Swedish Chief Prosecutor Lise Tamm has claimed that the Stockholm suburb of Rinkeby is like “a war zone”.
Ms. Tamm, who will become acting head of the anti-organised crime unit in the New Year, said that she would be looking to war-torn countries like Colombia and El Salvador to find new methods of handling the rampant violence in Sweden’s no-go zones, Sveriges Radio reports.
“Rinkeby is almost like a war zone. When the police work there, they work as the armed forces would have done,” Tamm said.
Tamm then compared the no-go zone to Central American countries which have had to deal with huge waves of criminal gang-related violence in the recent past:
“And then I thought: How did they do it in Colombia when they deported FARC guerrillas, how did they do it in El Salvador when the war ended? How have they done in other parts of the world where you have had such great problems for many, many years? Is there any solution? You have to think outside the box,” she said.
Tamm stressed the increasing the presence of police in the area was not enough and that she would also work to increase the number of social workers and government services to the area as well.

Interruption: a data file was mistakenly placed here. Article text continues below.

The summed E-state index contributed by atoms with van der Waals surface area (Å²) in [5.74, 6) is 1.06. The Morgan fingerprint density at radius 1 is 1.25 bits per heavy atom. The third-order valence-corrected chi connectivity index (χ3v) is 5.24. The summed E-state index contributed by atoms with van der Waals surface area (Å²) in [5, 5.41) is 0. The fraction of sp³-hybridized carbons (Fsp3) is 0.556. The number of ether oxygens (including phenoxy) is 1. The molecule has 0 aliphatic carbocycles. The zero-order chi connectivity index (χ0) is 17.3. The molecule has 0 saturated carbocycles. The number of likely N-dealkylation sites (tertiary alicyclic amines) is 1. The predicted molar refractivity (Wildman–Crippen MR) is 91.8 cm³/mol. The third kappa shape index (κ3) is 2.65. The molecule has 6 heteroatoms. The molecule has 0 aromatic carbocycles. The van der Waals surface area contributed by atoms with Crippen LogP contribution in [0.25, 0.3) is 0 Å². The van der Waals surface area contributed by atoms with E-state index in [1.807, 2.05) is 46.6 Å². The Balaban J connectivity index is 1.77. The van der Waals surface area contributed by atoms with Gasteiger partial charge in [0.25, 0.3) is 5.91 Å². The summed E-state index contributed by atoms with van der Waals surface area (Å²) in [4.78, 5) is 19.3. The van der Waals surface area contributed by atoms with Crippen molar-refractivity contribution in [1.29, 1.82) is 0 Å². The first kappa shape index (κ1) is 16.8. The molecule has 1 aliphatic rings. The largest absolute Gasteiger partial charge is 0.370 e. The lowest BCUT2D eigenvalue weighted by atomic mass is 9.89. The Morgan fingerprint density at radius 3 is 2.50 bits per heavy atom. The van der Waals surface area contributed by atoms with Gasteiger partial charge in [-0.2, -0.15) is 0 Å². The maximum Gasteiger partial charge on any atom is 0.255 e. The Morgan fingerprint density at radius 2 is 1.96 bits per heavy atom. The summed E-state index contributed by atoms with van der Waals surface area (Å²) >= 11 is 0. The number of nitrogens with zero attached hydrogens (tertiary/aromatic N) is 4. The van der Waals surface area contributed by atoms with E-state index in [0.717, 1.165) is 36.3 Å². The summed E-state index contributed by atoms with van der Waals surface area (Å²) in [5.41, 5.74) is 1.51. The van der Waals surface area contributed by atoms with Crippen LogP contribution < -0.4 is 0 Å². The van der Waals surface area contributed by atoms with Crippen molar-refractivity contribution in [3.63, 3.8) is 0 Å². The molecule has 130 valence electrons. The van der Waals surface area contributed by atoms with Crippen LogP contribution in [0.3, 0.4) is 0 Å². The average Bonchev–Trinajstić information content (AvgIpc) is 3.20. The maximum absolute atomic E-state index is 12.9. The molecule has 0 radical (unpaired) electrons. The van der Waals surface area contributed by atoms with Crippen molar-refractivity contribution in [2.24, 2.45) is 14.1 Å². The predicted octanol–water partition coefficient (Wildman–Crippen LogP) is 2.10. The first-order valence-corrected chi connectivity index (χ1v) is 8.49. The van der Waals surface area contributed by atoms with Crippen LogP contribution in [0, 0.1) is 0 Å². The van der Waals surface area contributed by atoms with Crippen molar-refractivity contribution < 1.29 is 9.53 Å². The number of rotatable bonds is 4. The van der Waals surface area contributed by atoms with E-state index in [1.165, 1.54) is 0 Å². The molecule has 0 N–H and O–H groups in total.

Local Rinkeby police officer Niclas Andersson expressed opposition to labelling the area a “war zone” but admitted the suburb has some serious problems. “We have shooting and gang crime, but comparing it with a war zone, no I do not share that perception,” he insisted.
The comments come after members of the Moderate Party proposed sending the armed forces into areas like Rinkeby to allow police to do their jobs without the fear of being attacked.
Rinkeby, along with nearby areas like Husby and Tensta, is known as some of the worst no-go zones in Sweden, along with certain areas of the city of Malmö.
Violent crime has escalated to the point where shootings and hand grenade attacks are not uncommon, and the government has even proposed a three-month amnesty bill for members of the public to turn in hand grenades to get them off the streets.
One of the common factors among many of the no-go zones is that they are heavily populated by migrants and those of migrant origin. They are also typically areas of socio-economic poverty.
The unemployment rate for migrants, according to government statistics, is several times higher than for native Swedes, and is approaching similar numbers to Greece.